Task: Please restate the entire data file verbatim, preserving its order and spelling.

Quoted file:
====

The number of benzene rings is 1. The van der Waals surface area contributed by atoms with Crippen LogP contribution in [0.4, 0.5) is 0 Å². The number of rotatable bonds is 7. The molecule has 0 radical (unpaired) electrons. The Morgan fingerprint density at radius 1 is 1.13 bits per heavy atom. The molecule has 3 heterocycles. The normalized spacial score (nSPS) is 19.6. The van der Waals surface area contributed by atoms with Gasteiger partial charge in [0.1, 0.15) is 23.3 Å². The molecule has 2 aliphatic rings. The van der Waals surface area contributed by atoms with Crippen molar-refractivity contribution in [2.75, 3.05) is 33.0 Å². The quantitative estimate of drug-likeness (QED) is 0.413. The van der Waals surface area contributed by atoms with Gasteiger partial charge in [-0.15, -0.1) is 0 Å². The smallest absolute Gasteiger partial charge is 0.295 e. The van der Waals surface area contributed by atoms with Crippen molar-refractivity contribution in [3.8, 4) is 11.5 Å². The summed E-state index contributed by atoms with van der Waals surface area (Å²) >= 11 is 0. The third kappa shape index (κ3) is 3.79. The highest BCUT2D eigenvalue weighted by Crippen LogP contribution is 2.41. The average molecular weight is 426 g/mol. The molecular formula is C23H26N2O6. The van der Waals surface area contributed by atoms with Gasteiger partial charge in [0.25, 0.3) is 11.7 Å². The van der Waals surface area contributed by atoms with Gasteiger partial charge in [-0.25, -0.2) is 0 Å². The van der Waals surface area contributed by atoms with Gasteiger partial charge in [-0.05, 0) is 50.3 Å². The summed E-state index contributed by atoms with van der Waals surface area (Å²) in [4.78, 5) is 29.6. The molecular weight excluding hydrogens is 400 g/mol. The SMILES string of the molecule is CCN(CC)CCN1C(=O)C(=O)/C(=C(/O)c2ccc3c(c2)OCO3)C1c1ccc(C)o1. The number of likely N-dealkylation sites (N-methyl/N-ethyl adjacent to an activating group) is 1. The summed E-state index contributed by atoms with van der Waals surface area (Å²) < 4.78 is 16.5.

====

The number of benzene rings is 1. The van der Waals surface area contributed by atoms with Crippen LogP contribution in [0.4, 0.5) is 0 Å². The number of rotatable bonds is 7. The molecule has 0 radical (unpaired) electrons. The Morgan fingerprint density at radius 1 is 1.13 bits per heavy atom. The molecule has 3 heterocycles. The normalized spacial score (nSPS) is 19.6. The van der Waals surface area contributed by atoms with Gasteiger partial charge in [0.1, 0.15) is 23.3 Å². The molecule has 2 aliphatic rings. The van der Waals surface area contributed by atoms with Crippen molar-refractivity contribution in [2.75, 3.05) is 33.0 Å². The quantitative estimate of drug-likeness (QED) is 0.413. The van der Waals surface area contributed by atoms with Gasteiger partial charge in [-0.15, -0.1) is 0 Å². The smallest absolute Gasteiger partial charge is 0.295 e. The van der Waals surface area contributed by atoms with Crippen molar-refractivity contribution in [3.8, 4) is 11.5 Å². The summed E-state index contributed by atoms with van der Waals surface area (Å²) >= 11 is 0. The third kappa shape index (κ3) is 3.79. The highest BCUT2D eigenvalue weighted by Crippen LogP contribution is 2.41. The average molecular weight is 426 g/mol. The molecular formula is C23H26N2O6. The van der Waals surface area contributed by atoms with Gasteiger partial charge in [0.25, 0.3) is 11.7 Å². The van der Waals surface area contributed by atoms with Gasteiger partial charge in [-0.25, -0.2) is 0 Å². The van der Waals surface area contributed by atoms with Gasteiger partial charge in [-0.05, 0) is 50.3 Å². The summed E-state index contributed by atoms with van der Waals surface area (Å²) in [4.78, 5) is 29.6. The molecular weight excluding hydrogens is 400 g/mol. The SMILES string of the molecule is CCN(CC)CCN1C(=O)C(=O)/C(=C(/O)c2ccc3c(c2)OCO3)C1c1ccc(C)o1. The number of likely N-dealkylation sites (N-methyl/N-ethyl adjacent to an activating group) is 1. The summed E-state index contributed by atoms with van der Waals surface area (Å²) < 4.78 is 16.5.